For the purposes of the corona virus outbreak, there are three main types of masks: respirators, surgical masks, and fabric, or homemade, masks. N95 respirators are considered the gold standard for those on the frontlines. When worn properly securely fitted to a wearer face, they offer protection from about 95% of small particles (0.3 microns in size) and large droplets. Individual corona virus particles are smaller than this. But when they are coughed or sneezed up, they likely travel in small clumps of spit and mucus.
The WHO and the CDC only recommend N95s for health care workers at the greatest risk of virus exposure, such as those who test patients for COVID-19 by swabbing their noses or mouths or those who connect patients to respirators. In an ideal setting, N95s are only worn once and then tossed out. But due to supply shortages, health care workers are having to repeatedly wear the respirators, raising questions about whether the masks are getting contaminated from repeated exposures and removals. No one is recommending the public wear N95 respirators.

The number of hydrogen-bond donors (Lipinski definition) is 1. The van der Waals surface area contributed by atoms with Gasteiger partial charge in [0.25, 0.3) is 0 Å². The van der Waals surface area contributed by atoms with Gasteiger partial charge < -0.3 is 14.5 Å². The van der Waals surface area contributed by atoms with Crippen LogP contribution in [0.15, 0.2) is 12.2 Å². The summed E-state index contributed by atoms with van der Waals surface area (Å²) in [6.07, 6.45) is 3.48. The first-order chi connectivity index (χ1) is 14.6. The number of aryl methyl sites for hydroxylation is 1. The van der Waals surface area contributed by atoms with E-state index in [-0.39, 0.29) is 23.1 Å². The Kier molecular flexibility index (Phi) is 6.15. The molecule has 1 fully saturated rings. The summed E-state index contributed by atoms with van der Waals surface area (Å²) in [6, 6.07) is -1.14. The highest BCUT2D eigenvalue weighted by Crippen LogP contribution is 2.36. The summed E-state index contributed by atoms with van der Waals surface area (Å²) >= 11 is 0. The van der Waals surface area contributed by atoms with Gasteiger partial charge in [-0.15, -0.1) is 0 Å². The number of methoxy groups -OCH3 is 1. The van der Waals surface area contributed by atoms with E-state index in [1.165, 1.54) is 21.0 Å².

But still, they are far from perfect.
Those materials do not keep the tiny viral particles from entering your breathing zone from behind the face mask, said Diane Lauricella, a Norwalk-based independent environmental consultant and a former health and safety officer for the Department of Energy and Environmental Protection. These homemade designs can also be bolstered, though, by adding additional low-cost, household screens, Lauricella said. Coffee filters, dressmaker facing, vacuum bags and feminine products can all be cut and fastened into a mask to provide additional protection. But these items may only slightly improve an imperfect mask. Lauricella said its incumbent on the government to advise people of the limitations of homemade masks.
According to Jacqueline Vernarelli, a nutritional epidemiologist at Sacred Heart University, the usefulness of a homemade mask depends less on the material of the covering and more on how its worn. We know that asymptomatic individuals can unknowingly spread the illness, so telling everyone to wear a mask prevents accidental spread, Vernarelli said. Wearing any face covering, whether a bandanna, a construction mask, a surgical mask, or even a neck buff, is better than nothing, provided it covers the nose and mouth.
According to the study, Kelley said, N95 masks provided 25 times the protection of surgical masks and 50 times the protection of cloth masks. The study also found that cloth masks reduced admitted particles by one-fifth, surgical masks reduced it by half and N95 reduced particles by two-thirds. Citing this data, Kelley said those wearing homemade masks should not feel overly comfortable when out in public.